The wines of Valle d'Aosta

The wines of Valle d'Aosta

The wines of Valle d'Aosta

by Marco Rossi6 September 2016

Marco Rossi turns his attention to Valle d'Aosta, a small region in the north of the country.

Discover more about this region's cuisine:

The wines of Valle d'Aosta

Marco Rossi turns his attention to Valle d'Aosta, a small region in the north of the country.

View more from this series:

Italian wine

Based across Italy, London and Copenhagen, Marco is a globetrotting sommelier and wine marketeer with a particular passion for Italian wine, particularly those from Tuscany.

Based across Italy, London and Copenhagen, Marco is a globetrotting sommelier and wine marketeer with a particular passion for wine, particularly Tuscan and acidic varieties. He spends his time blogging, lecturing and spreading the word about Italian wines around the world.

Valle d'Aosta (Aosta Valley)is the smallest wine producing territory in all of Italy and, as a northern alpine region, there is a strong French influence in everything from the culture to the language.

In terms of wine, Valle d'Aosta is a standalone region which at one point had so many grape varieties growing you could write a book about it. With winemaking roots that stretch back to before Roman times, it has an incredibly rich history. Unfortunately, phylloxera (an aphid-like pest) killed most of the vines on local farms in the 1860s, wiping out the majority of the region’s wine heritage.

However, the wines produced today are still elegant mountain wines, perfectly reflecting the beauty of the stunning landscapes and colors of the valley. The mineral taste conquers your palate with every sip and international varieties have slowly filled the gap created by phylloxera, but the wines to look out for are made from unique grapes such as Fumin, Priè Rouge, Priè Blanc and many others.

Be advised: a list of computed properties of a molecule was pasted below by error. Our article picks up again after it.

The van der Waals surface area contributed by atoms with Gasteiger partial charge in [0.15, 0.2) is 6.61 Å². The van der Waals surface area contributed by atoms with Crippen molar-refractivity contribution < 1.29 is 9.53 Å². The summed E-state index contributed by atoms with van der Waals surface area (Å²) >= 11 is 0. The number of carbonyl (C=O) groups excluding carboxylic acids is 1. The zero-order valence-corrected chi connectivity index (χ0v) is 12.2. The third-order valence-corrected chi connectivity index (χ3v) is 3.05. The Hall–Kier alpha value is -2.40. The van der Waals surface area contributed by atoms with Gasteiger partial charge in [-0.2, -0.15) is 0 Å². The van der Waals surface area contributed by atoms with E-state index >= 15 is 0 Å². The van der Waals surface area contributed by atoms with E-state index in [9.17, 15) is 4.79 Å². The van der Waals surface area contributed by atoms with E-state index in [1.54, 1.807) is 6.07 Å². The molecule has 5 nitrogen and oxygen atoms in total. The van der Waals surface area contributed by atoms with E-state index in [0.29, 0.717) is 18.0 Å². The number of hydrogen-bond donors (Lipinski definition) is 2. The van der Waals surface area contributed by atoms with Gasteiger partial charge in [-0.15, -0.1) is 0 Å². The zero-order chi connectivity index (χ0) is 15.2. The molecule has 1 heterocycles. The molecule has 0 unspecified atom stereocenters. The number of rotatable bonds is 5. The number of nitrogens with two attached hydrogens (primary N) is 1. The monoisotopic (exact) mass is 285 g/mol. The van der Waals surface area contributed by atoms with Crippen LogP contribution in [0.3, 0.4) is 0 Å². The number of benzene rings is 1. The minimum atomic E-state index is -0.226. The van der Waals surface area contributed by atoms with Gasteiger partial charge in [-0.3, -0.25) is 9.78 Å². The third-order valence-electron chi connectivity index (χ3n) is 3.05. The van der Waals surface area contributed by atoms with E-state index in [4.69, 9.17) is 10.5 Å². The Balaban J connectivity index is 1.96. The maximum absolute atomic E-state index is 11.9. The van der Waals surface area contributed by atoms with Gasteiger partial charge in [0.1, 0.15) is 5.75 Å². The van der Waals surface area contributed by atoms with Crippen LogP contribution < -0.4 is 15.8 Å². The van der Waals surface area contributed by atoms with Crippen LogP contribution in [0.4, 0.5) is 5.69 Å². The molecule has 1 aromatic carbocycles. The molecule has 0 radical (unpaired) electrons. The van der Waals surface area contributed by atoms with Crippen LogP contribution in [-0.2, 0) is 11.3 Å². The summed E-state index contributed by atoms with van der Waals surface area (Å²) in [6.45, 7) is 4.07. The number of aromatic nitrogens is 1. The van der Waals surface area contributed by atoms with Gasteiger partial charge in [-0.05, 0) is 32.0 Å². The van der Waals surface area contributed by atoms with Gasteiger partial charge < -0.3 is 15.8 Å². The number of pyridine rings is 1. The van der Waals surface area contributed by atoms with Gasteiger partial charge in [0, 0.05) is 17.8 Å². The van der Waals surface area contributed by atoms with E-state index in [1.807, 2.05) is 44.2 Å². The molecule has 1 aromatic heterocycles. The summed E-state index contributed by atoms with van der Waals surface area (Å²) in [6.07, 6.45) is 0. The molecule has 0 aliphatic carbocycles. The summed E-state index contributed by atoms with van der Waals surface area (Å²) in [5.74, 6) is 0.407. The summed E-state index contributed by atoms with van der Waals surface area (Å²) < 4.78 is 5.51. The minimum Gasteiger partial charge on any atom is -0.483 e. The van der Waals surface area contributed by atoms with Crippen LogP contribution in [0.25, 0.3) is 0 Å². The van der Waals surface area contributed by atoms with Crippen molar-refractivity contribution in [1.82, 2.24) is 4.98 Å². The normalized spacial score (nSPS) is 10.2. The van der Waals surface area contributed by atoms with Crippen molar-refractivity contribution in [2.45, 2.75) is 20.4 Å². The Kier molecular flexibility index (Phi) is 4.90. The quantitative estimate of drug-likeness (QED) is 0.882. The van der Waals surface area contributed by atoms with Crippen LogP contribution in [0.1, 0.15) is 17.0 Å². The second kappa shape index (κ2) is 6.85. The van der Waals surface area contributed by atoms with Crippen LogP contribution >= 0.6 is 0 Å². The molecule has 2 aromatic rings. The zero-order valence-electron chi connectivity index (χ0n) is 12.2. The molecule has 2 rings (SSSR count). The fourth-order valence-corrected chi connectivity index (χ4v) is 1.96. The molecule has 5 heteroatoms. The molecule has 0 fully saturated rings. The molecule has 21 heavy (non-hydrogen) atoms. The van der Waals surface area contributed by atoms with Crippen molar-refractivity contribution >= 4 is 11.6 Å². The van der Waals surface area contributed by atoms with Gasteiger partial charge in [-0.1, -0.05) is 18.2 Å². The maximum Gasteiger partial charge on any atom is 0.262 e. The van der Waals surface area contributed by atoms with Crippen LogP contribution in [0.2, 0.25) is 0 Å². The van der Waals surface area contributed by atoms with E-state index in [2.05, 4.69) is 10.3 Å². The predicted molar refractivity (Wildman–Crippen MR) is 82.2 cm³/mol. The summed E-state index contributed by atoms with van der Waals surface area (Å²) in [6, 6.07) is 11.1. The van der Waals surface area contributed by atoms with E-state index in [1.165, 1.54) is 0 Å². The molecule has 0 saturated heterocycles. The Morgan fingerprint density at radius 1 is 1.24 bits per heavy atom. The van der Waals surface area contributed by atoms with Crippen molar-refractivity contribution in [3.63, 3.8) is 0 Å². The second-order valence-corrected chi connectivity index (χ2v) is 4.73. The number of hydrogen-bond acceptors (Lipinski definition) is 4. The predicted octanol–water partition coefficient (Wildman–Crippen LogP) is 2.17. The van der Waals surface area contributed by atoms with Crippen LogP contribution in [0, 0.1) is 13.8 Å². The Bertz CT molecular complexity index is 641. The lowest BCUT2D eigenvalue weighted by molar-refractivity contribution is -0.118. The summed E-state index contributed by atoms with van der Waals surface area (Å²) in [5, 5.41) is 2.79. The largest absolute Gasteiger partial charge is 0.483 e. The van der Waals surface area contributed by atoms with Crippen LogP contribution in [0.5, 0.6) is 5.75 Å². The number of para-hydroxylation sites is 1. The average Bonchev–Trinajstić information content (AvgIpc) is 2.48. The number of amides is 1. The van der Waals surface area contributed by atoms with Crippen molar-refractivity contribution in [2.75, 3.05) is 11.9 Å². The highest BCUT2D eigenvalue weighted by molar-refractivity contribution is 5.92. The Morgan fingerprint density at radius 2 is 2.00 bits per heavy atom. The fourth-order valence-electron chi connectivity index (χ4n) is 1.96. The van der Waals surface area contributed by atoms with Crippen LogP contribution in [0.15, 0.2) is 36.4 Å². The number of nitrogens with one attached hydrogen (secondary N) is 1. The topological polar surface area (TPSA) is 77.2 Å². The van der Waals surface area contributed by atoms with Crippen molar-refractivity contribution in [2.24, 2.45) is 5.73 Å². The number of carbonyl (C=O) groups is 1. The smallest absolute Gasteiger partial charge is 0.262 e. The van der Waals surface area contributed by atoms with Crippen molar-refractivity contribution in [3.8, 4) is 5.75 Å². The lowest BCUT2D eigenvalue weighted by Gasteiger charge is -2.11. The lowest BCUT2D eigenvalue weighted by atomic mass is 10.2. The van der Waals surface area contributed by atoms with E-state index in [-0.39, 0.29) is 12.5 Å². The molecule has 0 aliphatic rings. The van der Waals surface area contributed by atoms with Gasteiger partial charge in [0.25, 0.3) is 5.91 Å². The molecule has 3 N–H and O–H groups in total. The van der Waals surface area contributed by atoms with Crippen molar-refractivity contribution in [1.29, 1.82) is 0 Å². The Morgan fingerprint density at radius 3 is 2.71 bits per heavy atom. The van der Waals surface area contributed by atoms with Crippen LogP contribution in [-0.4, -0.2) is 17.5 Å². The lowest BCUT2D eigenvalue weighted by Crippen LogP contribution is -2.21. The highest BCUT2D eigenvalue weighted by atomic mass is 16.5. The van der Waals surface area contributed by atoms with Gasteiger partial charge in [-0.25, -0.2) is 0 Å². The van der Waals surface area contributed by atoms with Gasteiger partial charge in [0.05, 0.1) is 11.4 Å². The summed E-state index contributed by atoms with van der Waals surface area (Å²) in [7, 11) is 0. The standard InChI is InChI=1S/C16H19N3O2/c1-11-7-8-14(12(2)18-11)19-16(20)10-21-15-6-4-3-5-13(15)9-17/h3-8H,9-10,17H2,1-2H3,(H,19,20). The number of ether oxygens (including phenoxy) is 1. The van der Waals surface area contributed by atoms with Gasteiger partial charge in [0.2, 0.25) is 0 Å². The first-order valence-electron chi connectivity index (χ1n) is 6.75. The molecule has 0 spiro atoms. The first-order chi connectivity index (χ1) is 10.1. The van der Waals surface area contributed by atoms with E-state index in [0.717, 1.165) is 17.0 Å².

It might be the smallest wine-producing territory in Italy, but Valle d’Aosta has remained an important region. The local government managed to create a single DOC in 1985 which managed to bring the entire winemaking scene’s quality, standards and communication up to scratch. Today, the region’s seven sub-areas perfectly express the different terroirs of this unique land.


Valle d'Aosta (all of Valle d'Aosta)

This DOC covers the entire region and is quite wide considering the regional dimensions and limited wine production. It embraces the left and right bank of the Dorea Baltea River, an area that is slightly easier to cultivate, with a softer climate than the surrounding mountain areas.

  • Visual: ruby red with garnet shades when older

  • Bouquet: hints of blackberries and blueberries, a slight clove aroma and green pepper with a nice minerality

  • Taste: balanced, full-bodied and quite persistent with a strong mineral flavour

  • Pairing: soups, Toma and Fontina cheese, fondue and game

Must try:

Traditional: Syrah Valle d'Aosta Coteau Latour Les Cretes

New Wave: Valle d'Aosta Pinot Gris Lo Triolet

Blanc de Morgex et de La Salle (Morgex and La Salle)

This is one of the highest wine producing areas in Europe, taking place at an altitude of 900–1200 metres above sea level. The name comes from the two main hamlets embraced by the DOC, and the vines of this area are piè-franco (non-grafted) as phylloxera was unable to live so high up. Native varieties like Priè Rouge and Priè Blanc are at their best here.

  • Visual: pale yellow with golden shades

  • Bouquet: aromatic herbs and hawthorn, hints of white fruits like Williams pear and a spicy aroma of white pepper

  • Taste: high acidity and intense minerality

  • Pairing: fish and white meat, fresh cheese

Must try:

Traditional: Blanc de Morgex et de La Salle Nathan Ermes Pavese

New Wave: Blanc de Morgex et de La Salle Vevey Albert

Torrette (Quart, Saint-Christophe, Aosta, Sarre, Saint-Pierre, Charvensod, Gressan, Jovencan, Aymavilles and Villenenuve)